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The Sacramento Public Library Authority imposed furloughs on 241 library employees Friday after six months of intense negotiations with the employees’ union broke down.
Calling it their “last, best and final offer” to International Union of Operating Engineers Local 39, Library Director Rivkah Sass said in a press release Monday that the SPLA will implement 12 furlough days per year for the next two fiscal years for the library workers.
“Wage reductions, furloughs and layoffs are unfortunately more the rule rather than the exception in public employment these days,” Sass said.
But the union sees it as "little more than a 4 percent pay cut" – and they consider the move to implement furloughs to be an “illegal action.”
“We don’t believe the process was completed in accordance with statute,” union representative Joan Bryant said.
Bryant contends that the lead negotiator for the library did not have the authority to declare an impasse to negotiations – and that the furlough action was a Brown Act violation.
“The item wasn’t put on the agenda until 24 hours before the meeting,” Bryant said. “The Government Code requires at least 72 hours’ notice.”
Bryant said the union will turn the matter over to the Public Employees Relations Board for review before seeking legal recourse.
The furloughs will prevent the layoffs of 17 staff members and keep at least three library branches open – creating a savings for the library budget of nearly $2.4 million, according to an SPLA staff report.
“The option that we took was to unilaterally implement furloughs rather than close libraries,” SPLA Board Member and City Councilman Jay Schenirer said.
“The libraries we were looking at closing were in some of the poorer neighborhoods, and we just can’t do that,” he said.
Local 39, the union representing library employees, had other concerns about the failed negotiations, Bryant said, particularly the SPLA decision to hire outside attorneys to negotiate for the library.
“We are sympathetic to public employers because we know there is a lack of resources,” Bryant said, “but if you don’t have money and you’re asking for concessions from workers, how can you bring in high-priced lawyers – except to beat the workers down?”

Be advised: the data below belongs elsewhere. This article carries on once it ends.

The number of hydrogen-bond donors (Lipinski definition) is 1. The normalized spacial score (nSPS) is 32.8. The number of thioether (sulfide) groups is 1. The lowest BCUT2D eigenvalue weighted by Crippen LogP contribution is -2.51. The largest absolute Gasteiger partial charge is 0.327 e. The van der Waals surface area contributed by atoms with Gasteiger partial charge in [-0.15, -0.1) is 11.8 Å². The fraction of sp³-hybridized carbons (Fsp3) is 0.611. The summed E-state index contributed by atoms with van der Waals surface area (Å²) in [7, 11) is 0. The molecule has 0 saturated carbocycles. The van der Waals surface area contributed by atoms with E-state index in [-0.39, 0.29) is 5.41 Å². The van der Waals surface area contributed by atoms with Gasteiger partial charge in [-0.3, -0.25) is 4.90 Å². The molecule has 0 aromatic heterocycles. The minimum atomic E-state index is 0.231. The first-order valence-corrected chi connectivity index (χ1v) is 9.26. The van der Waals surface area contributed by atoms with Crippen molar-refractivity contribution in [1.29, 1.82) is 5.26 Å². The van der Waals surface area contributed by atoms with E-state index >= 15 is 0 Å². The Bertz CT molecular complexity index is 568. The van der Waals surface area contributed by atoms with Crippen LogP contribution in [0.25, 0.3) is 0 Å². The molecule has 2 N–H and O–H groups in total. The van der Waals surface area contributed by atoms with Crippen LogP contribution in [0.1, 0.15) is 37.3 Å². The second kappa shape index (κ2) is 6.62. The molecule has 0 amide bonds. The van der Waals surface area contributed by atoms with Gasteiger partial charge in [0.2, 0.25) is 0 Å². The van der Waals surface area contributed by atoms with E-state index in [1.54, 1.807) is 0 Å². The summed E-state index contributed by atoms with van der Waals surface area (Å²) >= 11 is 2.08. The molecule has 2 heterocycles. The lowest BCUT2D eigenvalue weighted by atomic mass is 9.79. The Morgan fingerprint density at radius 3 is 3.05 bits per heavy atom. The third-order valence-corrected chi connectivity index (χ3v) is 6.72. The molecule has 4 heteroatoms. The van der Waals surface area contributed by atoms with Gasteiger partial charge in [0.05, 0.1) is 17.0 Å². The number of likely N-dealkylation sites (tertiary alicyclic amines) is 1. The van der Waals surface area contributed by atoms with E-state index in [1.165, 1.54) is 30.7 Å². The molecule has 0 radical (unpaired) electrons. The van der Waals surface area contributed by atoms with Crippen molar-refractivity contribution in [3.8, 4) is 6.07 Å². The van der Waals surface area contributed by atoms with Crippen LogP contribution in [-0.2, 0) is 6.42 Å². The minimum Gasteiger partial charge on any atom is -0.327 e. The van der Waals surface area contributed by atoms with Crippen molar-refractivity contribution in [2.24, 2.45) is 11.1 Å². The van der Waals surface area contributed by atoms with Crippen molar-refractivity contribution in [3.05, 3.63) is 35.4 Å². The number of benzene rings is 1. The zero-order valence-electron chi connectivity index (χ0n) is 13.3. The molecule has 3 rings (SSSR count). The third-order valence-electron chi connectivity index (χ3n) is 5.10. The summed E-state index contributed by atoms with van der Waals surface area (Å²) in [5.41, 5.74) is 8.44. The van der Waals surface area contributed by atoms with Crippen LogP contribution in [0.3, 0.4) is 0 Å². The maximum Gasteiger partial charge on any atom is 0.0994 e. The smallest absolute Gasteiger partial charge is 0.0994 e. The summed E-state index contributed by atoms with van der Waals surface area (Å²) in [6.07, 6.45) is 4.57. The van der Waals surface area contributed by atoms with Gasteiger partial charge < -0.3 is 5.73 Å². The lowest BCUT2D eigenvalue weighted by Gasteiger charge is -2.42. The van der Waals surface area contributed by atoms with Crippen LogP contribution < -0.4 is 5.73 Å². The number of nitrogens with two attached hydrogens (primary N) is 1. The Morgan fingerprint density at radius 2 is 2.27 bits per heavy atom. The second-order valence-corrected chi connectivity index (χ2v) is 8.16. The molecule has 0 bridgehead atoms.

Schenirer said the use of outside lawyers is common in labor negotiations throughout the public sector.
“Different places do it differently – sometimes you use your own people, and other times you bring in specialists,” Schenirer said. “The unions have the same options.
“You want very good people to do the work of representing the public,” he said. “If management makes the decision that they would rather have more experienced attorneys handle these things, I don’t have a problem with that.”
Furloughs are not uncommon for Sacramento workers – most of the members of Local 39 working for the city were required to take 12 unpaid furlough days over the past two fiscal years, according to the press release.
“Yes, we’ve made concessions in the past,” Bryant said, “but we don’t take kindly to bullying.”
Schenirer said that the proposed amount of furloughs changed throughout the negotiations – first the number was 24 days, then it went to 18 days before he suggested reducing the number to 12.
“If you think about the employees, and think about the cuts that they’re taking, I just thought that one day a month is a more reasonable amount,” he said.
Schenirer said he thinks the preferred alternative to furloughs, however, is for both sides to try to work things out.
According to Bryant, however, the next step for Local 39 does not include attempts to restart negotiations with the Library Authority.
“I don’t know what they expect us to accomplish if we go back to the table,” Bryant said. “If we go back, we will be trying to undo what has happened, and if they were willing to take back the action, they wouldn’t have taken it in the first place.”
The furloughs go into effect immediately, and additional measures in the SPLA resolution – including a phased-in requirement to increase employees’ pension contributions – will begin July 1.
Melissa Corker is a staff reporter for The Sacramento Press. Follow her on Twitter @MelissaCorker.